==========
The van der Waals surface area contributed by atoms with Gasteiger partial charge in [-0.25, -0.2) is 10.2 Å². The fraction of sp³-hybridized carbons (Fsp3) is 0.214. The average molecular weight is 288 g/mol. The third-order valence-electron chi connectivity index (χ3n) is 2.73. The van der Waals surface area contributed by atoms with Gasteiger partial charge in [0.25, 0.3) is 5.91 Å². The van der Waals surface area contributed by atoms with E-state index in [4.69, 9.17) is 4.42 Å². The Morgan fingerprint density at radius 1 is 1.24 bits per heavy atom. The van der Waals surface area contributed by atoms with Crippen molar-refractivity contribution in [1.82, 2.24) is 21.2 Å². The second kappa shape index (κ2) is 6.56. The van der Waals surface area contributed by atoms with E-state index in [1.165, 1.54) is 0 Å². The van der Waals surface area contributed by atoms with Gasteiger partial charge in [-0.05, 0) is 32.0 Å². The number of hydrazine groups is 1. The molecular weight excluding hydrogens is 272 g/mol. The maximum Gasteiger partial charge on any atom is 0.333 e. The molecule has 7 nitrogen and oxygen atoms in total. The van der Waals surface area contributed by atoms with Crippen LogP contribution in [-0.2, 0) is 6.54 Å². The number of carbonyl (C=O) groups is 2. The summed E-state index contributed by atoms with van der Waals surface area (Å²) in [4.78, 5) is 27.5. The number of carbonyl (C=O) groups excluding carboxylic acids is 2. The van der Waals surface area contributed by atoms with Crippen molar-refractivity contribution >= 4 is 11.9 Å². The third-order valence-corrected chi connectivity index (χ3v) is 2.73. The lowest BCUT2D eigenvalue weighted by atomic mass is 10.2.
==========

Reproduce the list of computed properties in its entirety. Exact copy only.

The van der Waals surface area contributed by atoms with Gasteiger partial charge in [-0.25, -0.2) is 10.2 Å². The fraction of sp³-hybridized carbons (Fsp3) is 0.214. The average molecular weight is 288 g/mol. The third-order valence-electron chi connectivity index (χ3n) is 2.73. The van der Waals surface area contributed by atoms with Gasteiger partial charge in [0.25, 0.3) is 5.91 Å². The van der Waals surface area contributed by atoms with E-state index in [4.69, 9.17) is 4.42 Å². The Morgan fingerprint density at radius 1 is 1.24 bits per heavy atom. The van der Waals surface area contributed by atoms with Crippen molar-refractivity contribution in [1.82, 2.24) is 21.2 Å². The second kappa shape index (κ2) is 6.56. The van der Waals surface area contributed by atoms with E-state index in [1.165, 1.54) is 0 Å². The van der Waals surface area contributed by atoms with Gasteiger partial charge in [-0.05, 0) is 32.0 Å². The number of hydrazine groups is 1. The molecular weight excluding hydrogens is 272 g/mol. The maximum Gasteiger partial charge on any atom is 0.333 e. The molecule has 7 nitrogen and oxygen atoms in total. The van der Waals surface area contributed by atoms with Crippen LogP contribution in [-0.2, 0) is 6.54 Å². The number of carbonyl (C=O) groups is 2. The summed E-state index contributed by atoms with van der Waals surface area (Å²) in [4.78, 5) is 27.5. The number of carbonyl (C=O) groups excluding carboxylic acids is 2. The van der Waals surface area contributed by atoms with Crippen molar-refractivity contribution >= 4 is 11.9 Å². The third-order valence-corrected chi connectivity index (χ3v) is 2.73. The lowest BCUT2D eigenvalue weighted by atomic mass is 10.2.